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Burden of finding healthy pet falls on buyer
Dear Dr. Spiegel, I read your article that appeared in the Sunday News Journal (Oct. 23, '94), and felt compelled to write with my comments. Quoting from the article you write, "I have not had contact with this particular pet store, and cannot pass judgement. This is why I would like to redirect your focus to a different source - breed rescue groups." In reality, what you have told them was... don't waste your time considering [pet stores] as an option. That advise... I find reprehensible! Your advise of breed rescue groups is a very good place to consider as an option for acquiring a new pet, but as any good option it should be considered in light of all other options. Pet stores get a bad rap, some deserving, many not. How can you justify condemning and making judgements on all? You "generally do not recommend pet stores as a source for obtaining a pup" based on their "living environments" and "neglect," quotes from your article, yet you advise rescue groups and perhaps shelters as a preferred method of obtaining a new puppy, as if to say there will be none of these problems if a puppy is acquired from these sources. One would need to ask themselves, where did these puppies come from originally and why was there a need to rescue them? I believe you are naive (although maybe well intentioned) to believe that by condemning (or "not recommending") pet stores as a viable source for healthy, happy pets you are somehow helping to stamp out "puppy mills" and the bad pet stores. What you should be telling your readers is to do their homework before actually buying and not let price be the overwhelming driving factor in the purchase decision. "Puppy mills" and bad pet stores are, and stay, in business simply because people (and unscrupulous pet stores) buy their pets. And why do they buy their pets... because they are cheep. I believe the situation could better be handled by educating the consumer in what to look for when making that all important buying decision, namely how to recognize a well-run pet store or a reputable private breeder and how also to recognize a not so well run pet store, breeder, or shelter. As you must well know, many people do not make the commitment needed to keep a pet the way the pet should be kept. I am not promoting only pet stores, or Shake-A-Paw, or even Pet World here, what I am promoting is education. I believe an educated buyer can make a intelligent decision on his/her own as to where to obtain a new pet and would never recommend ruling out any business, shelter or private breeder unless that entity deserved to be ruled out based on actual findings, not simply heresy and innuendos. I tell people to do their homework, select a pet on personality bonds, don't let price be the driving force, buy where there is a written guarantee and accountability, buy where your gut tells you things look and feel right. I feel a retraction is in order here, in your column of course, and with it a responsible effort at stressing that it is the buyer's responsibility to do their home work, not simply ask and accept one person's opinion. This person you gave advise to may never include a pet retailer in their buying decision and may not want to take the time you did acquiring your dog, therefor having been frightened away from possible good sources of pets may never enjoy the love and companionship of a pet. Sincerely, Lawrence A. Gamble, Pet World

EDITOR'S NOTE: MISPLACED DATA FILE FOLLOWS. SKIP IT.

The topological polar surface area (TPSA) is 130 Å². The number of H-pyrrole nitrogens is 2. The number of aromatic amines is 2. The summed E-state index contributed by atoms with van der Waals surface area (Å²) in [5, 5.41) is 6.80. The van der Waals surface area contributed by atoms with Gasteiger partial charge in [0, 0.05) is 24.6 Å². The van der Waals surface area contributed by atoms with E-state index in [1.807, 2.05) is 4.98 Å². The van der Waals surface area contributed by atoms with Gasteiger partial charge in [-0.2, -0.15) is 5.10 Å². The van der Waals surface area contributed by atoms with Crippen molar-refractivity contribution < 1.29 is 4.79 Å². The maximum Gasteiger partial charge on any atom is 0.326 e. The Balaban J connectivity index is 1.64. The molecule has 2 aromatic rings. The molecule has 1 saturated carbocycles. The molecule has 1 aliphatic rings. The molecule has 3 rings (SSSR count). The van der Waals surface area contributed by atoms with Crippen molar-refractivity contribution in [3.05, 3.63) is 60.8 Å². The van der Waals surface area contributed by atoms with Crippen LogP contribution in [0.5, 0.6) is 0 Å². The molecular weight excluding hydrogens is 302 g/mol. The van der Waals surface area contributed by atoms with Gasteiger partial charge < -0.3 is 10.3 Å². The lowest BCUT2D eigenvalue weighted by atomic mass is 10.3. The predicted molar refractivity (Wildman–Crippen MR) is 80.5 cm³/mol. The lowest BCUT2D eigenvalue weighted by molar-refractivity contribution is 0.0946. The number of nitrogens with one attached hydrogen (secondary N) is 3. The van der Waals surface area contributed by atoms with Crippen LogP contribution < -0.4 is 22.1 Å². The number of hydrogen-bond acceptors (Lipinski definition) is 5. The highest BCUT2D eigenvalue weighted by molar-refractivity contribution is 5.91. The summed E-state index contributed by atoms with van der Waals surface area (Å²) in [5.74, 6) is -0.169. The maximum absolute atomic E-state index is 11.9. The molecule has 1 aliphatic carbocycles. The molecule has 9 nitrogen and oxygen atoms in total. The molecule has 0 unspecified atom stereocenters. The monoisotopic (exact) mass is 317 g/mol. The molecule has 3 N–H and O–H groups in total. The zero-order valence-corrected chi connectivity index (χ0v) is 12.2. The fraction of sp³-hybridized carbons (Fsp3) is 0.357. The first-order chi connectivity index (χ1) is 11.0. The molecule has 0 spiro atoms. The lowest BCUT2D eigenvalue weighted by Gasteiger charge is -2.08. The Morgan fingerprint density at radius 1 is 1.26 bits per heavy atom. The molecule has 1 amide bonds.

Dear Mr. Gamble, Your assertion that my statement, "I generally do not recommend pet stores as a source for obtaining a pup" might lead consumers away from a potentially good pet store is well taken and I apologize. The full context of my comments read: "Many pet stores are fed by puppy mills that pump out poorly cared-for and over-bred animals. And I generally do not recommend pet stores as a source for obtaining a pup. Their living environments (constant caging) regularly lead to housebreaking difficulties, and the neglect of their exercise needs can lead to other problems as well. I am not fond of the idea of selling an animal for profit." I have not had contact with this particular pet store, and cannot pass judgement. This is why I would like to redirect your focus from pet stores to a different source -- breed rescue groups. Sources for obtaining a pet are many. They include pet stores, shelters, private breeders, breed rescue groups, and the litters of friends' and family members' pets. There are no guarantees that any source will be problem free. Pennsylvania's state Senator Stewart Greenleaf has proposed a "Dog Purchaser's Protection Act" which if passed would make the seller responsible for the veterinary bills of any puppy purchased that was found to have physical or psychological complications. At present, sick or problem puppies are treated like defective household appliances. Many pet stores will issue guarantees that enable you to return the animal and refund your money or replace the pup with another. However, if such a bill is passed, pet stores could no longer engage in this convenient guarantee, and would no longer find it profitable to deal with puppy mills if this is their current practice. Similar legislation has passed in several other states, and I would urge the people of the Delaware Valley to write your state representatives to pursue such efforts in your home state. Until such a time comes to pass, "Do your homework!" and "Let the buyer beware!"